Deportation of Two West Bankers Creates New Problems for Government

The summary deportation of two prominent, West Bankers to Lebanon Saturday has not only created new political troubles for Premier Yitzhak Rabin’s government but appeared likely today to re-escalate disturbances on the West Bank where the deportees have become the focus of further Arab displeasure with the Israeli administration.

The ouster of Dr. Ahmed-Hamzi Natshi, a Hebron surgeon and Dr. Abdul-Azziz Haj-Ahmed, a dentist from El Bireh as alleged trouble-makers may also cause a backlash against the moderate candidates Israel hopes to see elected in the West Bank municipal elections April 12.

The registration of candidates which began today has been noticeably slow. In Hebron, the candidacy of Mayor Mohammed Ali el-Jabaari, an influential moderate supported by the Israeli authorities, appears to have been seriously compromised. The veteran mayor indicated today that he may not stand for re-election.

Meanwhile, Defense Minister Shimon Peres’ explanation of the deportations at yesterday’s Cabinet meeting was greeted with skepticism by many of his Cabinet colleagues and by a large section of the Israeli press. Peres reportedly said that dossiers detailing the hostile activities of the two deportees had been compiled over a long period. They were accused of fomenting some of the recent disturbances on the West Bank and of association with the PLO and the Communists.

But critics of the deportation demanded to know why it was carried out just 15 minutes before the Supreme Court was to have held a hearing that could have resulted in a staying of Attorney General Aharon Barak’s deportation order and whether Natshi and Ahmed were deliberately removed from the West Bank to prevent them from filing their candidacy for the mayoral offices in their respective towns.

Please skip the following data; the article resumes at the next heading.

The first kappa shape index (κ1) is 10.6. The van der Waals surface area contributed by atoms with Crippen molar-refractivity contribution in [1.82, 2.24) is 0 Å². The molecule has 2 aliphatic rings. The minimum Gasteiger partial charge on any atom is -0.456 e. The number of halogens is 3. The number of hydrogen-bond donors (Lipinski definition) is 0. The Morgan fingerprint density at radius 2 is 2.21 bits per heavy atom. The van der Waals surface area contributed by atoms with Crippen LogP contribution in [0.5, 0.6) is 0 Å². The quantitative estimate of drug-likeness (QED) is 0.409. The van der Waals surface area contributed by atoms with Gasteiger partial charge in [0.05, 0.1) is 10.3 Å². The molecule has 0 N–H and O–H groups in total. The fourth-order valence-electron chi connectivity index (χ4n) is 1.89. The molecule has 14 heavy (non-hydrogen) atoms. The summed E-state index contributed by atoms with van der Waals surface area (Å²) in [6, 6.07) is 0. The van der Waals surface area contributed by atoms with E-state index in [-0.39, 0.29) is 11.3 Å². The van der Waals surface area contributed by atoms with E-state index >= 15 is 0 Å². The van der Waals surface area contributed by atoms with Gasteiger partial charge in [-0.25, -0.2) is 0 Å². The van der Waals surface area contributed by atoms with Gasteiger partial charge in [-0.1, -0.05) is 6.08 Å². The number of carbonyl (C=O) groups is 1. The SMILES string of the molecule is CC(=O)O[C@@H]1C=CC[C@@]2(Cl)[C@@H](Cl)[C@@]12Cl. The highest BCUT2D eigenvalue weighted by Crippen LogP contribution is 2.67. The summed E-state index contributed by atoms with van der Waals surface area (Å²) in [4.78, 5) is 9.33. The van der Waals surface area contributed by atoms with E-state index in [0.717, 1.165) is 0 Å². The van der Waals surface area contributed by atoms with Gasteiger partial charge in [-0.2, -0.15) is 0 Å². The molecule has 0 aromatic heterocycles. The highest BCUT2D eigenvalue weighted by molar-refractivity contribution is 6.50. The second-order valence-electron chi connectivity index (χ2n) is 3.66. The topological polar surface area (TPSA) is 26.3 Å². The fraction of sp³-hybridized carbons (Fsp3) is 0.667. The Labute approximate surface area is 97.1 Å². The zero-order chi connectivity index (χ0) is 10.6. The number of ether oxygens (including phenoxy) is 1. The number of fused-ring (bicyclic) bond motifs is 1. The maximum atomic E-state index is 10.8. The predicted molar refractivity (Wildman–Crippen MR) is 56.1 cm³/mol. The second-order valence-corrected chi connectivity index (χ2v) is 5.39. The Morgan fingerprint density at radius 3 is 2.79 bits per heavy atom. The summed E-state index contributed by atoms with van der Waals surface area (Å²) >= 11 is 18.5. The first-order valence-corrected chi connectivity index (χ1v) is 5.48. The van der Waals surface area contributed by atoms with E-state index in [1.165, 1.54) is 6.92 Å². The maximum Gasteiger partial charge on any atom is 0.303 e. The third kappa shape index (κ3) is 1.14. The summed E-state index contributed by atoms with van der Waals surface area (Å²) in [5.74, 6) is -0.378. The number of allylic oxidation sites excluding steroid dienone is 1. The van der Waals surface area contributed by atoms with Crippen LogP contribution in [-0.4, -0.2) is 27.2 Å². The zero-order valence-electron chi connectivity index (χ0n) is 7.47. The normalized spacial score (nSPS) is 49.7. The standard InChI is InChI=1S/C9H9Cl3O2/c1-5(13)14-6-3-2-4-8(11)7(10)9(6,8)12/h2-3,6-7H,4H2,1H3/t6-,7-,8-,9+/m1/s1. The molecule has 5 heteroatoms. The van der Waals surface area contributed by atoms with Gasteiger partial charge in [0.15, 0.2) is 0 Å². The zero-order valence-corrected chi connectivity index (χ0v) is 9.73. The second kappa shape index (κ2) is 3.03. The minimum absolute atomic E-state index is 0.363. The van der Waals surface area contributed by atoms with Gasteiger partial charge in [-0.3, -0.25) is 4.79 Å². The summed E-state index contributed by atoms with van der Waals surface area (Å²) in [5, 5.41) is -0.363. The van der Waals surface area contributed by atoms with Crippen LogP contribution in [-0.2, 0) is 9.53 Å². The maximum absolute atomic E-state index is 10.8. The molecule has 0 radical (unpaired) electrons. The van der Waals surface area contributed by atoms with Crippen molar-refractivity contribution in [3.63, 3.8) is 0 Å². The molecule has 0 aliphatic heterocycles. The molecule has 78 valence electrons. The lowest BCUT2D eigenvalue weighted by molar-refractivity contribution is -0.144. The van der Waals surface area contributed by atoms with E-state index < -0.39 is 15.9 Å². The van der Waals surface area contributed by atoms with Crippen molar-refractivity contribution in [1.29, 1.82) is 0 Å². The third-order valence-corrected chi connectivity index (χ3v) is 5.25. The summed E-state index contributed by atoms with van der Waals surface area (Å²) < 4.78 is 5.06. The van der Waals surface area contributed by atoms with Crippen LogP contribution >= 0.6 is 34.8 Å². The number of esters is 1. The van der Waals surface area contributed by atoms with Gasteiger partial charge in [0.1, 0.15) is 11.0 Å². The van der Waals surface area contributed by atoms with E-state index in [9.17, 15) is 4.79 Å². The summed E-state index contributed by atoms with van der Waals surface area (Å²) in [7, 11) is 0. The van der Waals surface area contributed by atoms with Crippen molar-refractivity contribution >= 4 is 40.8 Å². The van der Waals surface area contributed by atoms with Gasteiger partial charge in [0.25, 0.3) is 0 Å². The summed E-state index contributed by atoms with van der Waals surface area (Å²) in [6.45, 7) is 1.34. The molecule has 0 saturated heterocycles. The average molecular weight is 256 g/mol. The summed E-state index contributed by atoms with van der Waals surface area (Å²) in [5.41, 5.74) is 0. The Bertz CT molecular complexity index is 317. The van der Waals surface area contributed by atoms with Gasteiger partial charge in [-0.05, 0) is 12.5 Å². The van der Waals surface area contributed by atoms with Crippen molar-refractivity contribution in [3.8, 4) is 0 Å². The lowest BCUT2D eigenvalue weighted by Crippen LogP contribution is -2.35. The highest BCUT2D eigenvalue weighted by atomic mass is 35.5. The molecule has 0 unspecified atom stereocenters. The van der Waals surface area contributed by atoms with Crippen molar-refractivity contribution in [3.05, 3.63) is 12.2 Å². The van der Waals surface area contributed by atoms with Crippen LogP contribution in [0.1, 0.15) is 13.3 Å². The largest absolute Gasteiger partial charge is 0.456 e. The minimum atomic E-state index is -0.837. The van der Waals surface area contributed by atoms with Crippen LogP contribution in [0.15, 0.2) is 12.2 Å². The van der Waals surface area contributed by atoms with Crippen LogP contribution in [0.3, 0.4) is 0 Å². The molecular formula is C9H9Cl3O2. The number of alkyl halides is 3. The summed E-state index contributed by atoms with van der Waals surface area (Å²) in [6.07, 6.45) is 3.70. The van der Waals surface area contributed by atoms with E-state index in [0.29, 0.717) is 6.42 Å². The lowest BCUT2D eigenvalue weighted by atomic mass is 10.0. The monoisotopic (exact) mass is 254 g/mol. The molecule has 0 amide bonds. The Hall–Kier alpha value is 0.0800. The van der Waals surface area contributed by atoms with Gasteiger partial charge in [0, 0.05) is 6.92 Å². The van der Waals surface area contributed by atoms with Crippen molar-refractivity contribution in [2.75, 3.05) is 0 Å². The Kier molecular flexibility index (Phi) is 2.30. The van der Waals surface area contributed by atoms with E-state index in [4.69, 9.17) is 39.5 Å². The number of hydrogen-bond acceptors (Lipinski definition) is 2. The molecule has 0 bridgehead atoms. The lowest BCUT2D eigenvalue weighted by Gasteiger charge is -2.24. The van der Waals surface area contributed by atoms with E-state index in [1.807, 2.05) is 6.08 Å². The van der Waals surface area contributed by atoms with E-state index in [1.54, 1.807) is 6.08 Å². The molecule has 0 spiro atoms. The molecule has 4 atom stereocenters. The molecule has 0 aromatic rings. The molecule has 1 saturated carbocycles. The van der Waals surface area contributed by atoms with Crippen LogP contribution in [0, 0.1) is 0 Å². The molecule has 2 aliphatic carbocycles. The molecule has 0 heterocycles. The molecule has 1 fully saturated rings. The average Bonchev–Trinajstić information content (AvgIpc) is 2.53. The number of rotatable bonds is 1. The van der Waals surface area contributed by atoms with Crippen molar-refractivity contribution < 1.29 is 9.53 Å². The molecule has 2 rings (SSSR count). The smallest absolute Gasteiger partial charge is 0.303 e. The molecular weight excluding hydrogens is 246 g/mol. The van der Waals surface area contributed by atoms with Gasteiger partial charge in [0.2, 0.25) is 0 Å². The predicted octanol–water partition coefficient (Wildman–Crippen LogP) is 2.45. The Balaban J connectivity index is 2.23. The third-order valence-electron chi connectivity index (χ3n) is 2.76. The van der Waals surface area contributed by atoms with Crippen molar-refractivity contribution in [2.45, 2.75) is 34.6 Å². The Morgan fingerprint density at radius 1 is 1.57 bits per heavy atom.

GOVERNMENT’S REPLY TO CRITICS

The government’s reply to the critics was that the Supreme Court need not have delayed its hearing until 4 p.m. Saturday. The two men were already in Lebanon by the time the court assembled. It was also contended that neither Rabin nor Justice Minister Haim Zadok were aware Saturday that the deportations were imminent.

But both of them participated in a special ministerial committee meeting Friday, along with Peres and Foreign Minister Yigal Allon, at which it was decided to put the deportation machinery into motion against Natshi and Ahmed. The two men were arrested earlier and appeared before a military-judicial committee consisting of a court martial judge and two officers which implemented the deportation proceedings.

Rabin told the Cabinet yesterday that the legal aspects of the deportation were under the “exclusive” jurisdiction of Attorney General Barak whose instructions were followed by the Military Government on the West Bank. Barak thus bore the brunt of the criticism though he was backed up today by Justice Minister Zadok.

A Jerusalem Post editorial warned today that the deportations may have seriously compromised the position of the traditional and more moderate West Bank leadership which now has to prove itself as least as nationalistic as the opposition. It also accused the authorities of flouting “the principles of due process of law.” The deportations were also condemned by Davar, which called the act “an astonishing and grave error of judgement,” and by Haaretz and Al Hamishmar.

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